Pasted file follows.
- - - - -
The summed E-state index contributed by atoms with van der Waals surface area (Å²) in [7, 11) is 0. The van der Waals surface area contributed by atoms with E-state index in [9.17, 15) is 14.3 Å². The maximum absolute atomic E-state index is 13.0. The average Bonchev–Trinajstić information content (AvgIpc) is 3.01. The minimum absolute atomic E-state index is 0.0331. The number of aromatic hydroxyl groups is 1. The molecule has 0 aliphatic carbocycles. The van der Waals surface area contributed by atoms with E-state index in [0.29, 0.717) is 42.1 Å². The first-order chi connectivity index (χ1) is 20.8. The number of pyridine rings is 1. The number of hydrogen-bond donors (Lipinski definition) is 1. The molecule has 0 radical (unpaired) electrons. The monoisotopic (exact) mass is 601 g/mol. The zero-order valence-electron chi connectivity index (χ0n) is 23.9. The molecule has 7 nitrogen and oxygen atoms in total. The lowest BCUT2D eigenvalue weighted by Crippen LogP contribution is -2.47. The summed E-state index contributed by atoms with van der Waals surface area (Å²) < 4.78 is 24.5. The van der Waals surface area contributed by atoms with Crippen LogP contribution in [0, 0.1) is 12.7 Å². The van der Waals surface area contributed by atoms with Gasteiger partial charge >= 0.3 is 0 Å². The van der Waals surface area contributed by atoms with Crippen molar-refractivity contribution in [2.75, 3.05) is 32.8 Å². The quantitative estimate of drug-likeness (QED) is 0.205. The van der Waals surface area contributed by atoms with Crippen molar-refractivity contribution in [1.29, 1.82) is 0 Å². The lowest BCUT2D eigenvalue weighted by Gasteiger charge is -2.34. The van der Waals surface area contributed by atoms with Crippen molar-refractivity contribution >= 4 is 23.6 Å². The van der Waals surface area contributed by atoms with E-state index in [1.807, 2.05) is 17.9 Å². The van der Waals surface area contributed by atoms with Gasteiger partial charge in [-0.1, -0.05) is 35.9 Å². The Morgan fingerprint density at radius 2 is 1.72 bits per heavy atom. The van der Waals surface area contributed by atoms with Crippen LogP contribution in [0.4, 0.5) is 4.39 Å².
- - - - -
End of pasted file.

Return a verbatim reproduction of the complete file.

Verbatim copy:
The summed E-state index contributed by atoms with van der Waals surface area (Å²) in [7, 11) is 0. The van der Waals surface area contributed by atoms with E-state index in [9.17, 15) is 14.3 Å². The maximum absolute atomic E-state index is 13.0. The average Bonchev–Trinajstić information content (AvgIpc) is 3.01. The minimum absolute atomic E-state index is 0.0331. The number of aromatic hydroxyl groups is 1. The molecule has 0 aliphatic carbocycles. The van der Waals surface area contributed by atoms with E-state index in [0.29, 0.717) is 42.1 Å². The first-order chi connectivity index (χ1) is 20.8. The number of pyridine rings is 1. The number of hydrogen-bond donors (Lipinski definition) is 1. The molecule has 0 radical (unpaired) electrons. The monoisotopic (exact) mass is 601 g/mol. The zero-order valence-electron chi connectivity index (χ0n) is 23.9. The molecule has 7 nitrogen and oxygen atoms in total. The lowest BCUT2D eigenvalue weighted by Crippen LogP contribution is -2.47. The summed E-state index contributed by atoms with van der Waals surface area (Å²) < 4.78 is 24.5. The van der Waals surface area contributed by atoms with Crippen LogP contribution in [0, 0.1) is 12.7 Å². The van der Waals surface area contributed by atoms with Gasteiger partial charge >= 0.3 is 0 Å². The van der Waals surface area contributed by atoms with Crippen molar-refractivity contribution in [2.75, 3.05) is 32.8 Å². The quantitative estimate of drug-likeness (QED) is 0.205. The van der Waals surface area contributed by atoms with Crippen molar-refractivity contribution in [1.29, 1.82) is 0 Å². The lowest BCUT2D eigenvalue weighted by Gasteiger charge is -2.34. The van der Waals surface area contributed by atoms with Crippen molar-refractivity contribution >= 4 is 23.6 Å². The van der Waals surface area contributed by atoms with E-state index in [1.807, 2.05) is 17.9 Å². The van der Waals surface area contributed by atoms with Gasteiger partial charge in [-0.1, -0.05) is 35.9 Å². The Morgan fingerprint density at radius 2 is 1.72 bits per heavy atom. The van der Waals surface area contributed by atoms with Crippen LogP contribution in [0.4, 0.5) is 4.39 Å².